Brazilian Carnival

Written by: Daniel

Hi, everyone! My name is Daniel, I am originally from Brazil. When I was 16, I moved to China for four and a half years. I have an AA in Economics from the US and a B.A. in Accounting from a university in Brazil. I love to teach, especially kids because I love to see how they develop. I’ve taught Mathematics, Physics, Portuguese and English for the past 10 years and I love a new challenge. I am great at playing video games and use games in my lessons to help students enjoy learning even more! I love to see my students applying their knowledge outside the classroom in real-life situations. I can’t wait to meet you and to share my culture and language, Portuguese, with you!

안녕하세요 여러분! 저는 Daniel이라고 합니다. 저는 원래 브라질에서 태어났어요. 제가 16살 때 4년 반 동안 중국에서 지냈어요. 저는 미국 칼리지에서 경제학을 전공하고 브라질의 대학에서 회계학 학사를 취득했어요. 저는 가르치는 것을 너무 사랑해요. 특히 아이들을 가르치며 그들의 발전을 함께 할 수 있는 것이 보람됩니다. 저는 수학, 물리, 포르투갈어 그리고 영어를 10년 동안 가르쳐왔습니다. 새로운 도전을 하는 것을 좋아합니다. 비디오 게임을 잘하고 그것들을 수업 시간에 긍정적인 방향으로 활용하여 학생들이 배우는 것을 더 재미있게 만들어 줍니다! 학생들의 그들이 배운 바를 교실 밖 실제 생활에서 적용하는 것은 너무 뿌듯한 일이죠. 하루바삐 학생들을 만나 제가 속한 문화와 언어, 포르투갈에 대해 공유하고 싶어요!


¡Hola a todos! Mi nombre es Daniel, soy originario de Brasil. Cuando tenía 16 años, me mudé a China durante cuatro años y medio. Tengo un AA en Economía de los Estados Unidos y un B.A. en Contabilidad de una universidad en Brasil. Me apasiona enseñar, especialmente a los niños, porque me encanta ver cómo se desarrollan. He enseñado matemáticas, física, portugués e inglés durante los últimos 10 años y me encantan los nuevos retos ¡Soy genial jugando videojuegos y los uso en mis lecciones para ayudar a los estudiantes a disfrutar aún más mientras aprenden! Me llena de satisfacción ver a mis alumnos aplicar sus conocimientos fuera del aula en situaciones de la vida real ¡Me encantaría conocerte y compartir mi cultura e idioma, el portugués, contigo!



Many countries have very specific and well-known holidays like Thanksgiving, St. Patrick’s Day, Dia del los Muertos, Hanukah, and so forth. Brazil is no different. Here in Brazil, we celebrate something called Carnival (or Carnaval in Portuguese), it is celebrated every year starting on the Friday before Ash Wednesday and ending on Ash Wednesday. Since Ash Wednesday marks the beginning of Lent, a time of cleansing and sacrificing, Carnival was seen as a pre-Lent tradition. A time in which people relaxed and prepared themselves before Lent started.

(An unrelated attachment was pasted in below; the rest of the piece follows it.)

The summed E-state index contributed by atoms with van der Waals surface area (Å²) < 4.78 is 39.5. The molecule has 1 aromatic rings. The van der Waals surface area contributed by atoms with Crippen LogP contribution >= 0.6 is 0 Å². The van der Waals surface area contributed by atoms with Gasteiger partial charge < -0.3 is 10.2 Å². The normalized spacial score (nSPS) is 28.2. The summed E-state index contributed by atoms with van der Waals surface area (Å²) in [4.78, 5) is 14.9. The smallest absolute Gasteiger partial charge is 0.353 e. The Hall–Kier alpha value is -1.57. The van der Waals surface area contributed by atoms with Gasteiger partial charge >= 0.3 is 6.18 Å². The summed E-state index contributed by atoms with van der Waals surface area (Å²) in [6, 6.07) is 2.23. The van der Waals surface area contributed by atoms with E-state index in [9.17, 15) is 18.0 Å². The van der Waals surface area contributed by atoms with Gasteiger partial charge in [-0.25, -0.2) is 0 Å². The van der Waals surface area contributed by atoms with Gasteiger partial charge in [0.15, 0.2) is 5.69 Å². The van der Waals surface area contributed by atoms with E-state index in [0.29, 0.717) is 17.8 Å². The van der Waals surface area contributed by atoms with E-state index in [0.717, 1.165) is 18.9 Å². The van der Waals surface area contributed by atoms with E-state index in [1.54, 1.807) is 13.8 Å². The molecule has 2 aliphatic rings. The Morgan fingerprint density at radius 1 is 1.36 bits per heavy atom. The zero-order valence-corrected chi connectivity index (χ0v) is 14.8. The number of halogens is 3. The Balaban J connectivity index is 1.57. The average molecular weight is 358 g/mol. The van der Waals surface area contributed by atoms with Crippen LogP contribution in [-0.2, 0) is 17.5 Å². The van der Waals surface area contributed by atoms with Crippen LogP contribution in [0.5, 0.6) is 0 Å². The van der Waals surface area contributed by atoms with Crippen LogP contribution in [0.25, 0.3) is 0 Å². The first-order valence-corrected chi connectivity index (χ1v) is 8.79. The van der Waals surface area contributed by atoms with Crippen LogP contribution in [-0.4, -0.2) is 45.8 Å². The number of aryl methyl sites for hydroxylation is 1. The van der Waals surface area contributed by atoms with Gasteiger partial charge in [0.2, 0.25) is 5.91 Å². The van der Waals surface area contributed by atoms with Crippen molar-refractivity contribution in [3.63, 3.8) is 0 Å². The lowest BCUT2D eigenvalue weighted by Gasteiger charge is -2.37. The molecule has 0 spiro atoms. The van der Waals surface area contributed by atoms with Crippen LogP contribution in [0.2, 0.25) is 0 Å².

This meaning was rather lost over the years and nowadays it is a time to celebrate, enjoy life, travel, drink (if you are of age), dance, wear costumes and get to know new people and, sometimes, even a new boyfriend or girlfriend. 

In Brazil, Carnival is taken very seriously. A lot of people, mostly the younger generation (20-35), plan their Carnival a year ahead, wanting to enjoy their Carnival to the fullest. This means all five days, starting on Friday and only ending on Tuesday. This is because Carnival is actually a multi-billion dollar business, occurring over a period of five days of the year. 

Carnival is celebrated in two different ways: the first is the formal one broadcasted on TV, with samba schools and bloquinhos (where a famous singer or band goes on top of a float and people follow along dancing and singing) performing for the crowds.

The more conventional way to celebrate is by going to watch the samba schools and their parades at the Sambódromo, which is a fixed location where the samba schools perform in the streets. Every year, every school needs to choose a theme, then they come up with a song and their costumes, they then have an hour and a half to show the crowd what they’ve got. They are evaluated based on several aspects. This massive performance is televised and it usually starts at 9 p.m. and goes all the way into the night ending at 5 or 6 a.m. The biggest schools are in Rio and Sao Paulo. However, Rio has a special Carnival culture and you feel it on the streets and everywhere you go.

The bloquinhos are more easy-going. You simply pick up your costume and go to the ones you enjoy most. They usually start early after lunchtime and keep going until 6 or 7 p.m. There are several bloquinhos happening at the same time and they usually have a famous singer on it and people just keep dancing on the streets following that singer (streets are closed down so people can enjoy it even more).

Have you experienced Brazil’s Carnival or are you planning to? Let us know in the comments below. I would be more than happy to share my culture and Carnival with you. Book a free Portuguese lesson with me today by clicking here– I can’t wait to meet you!

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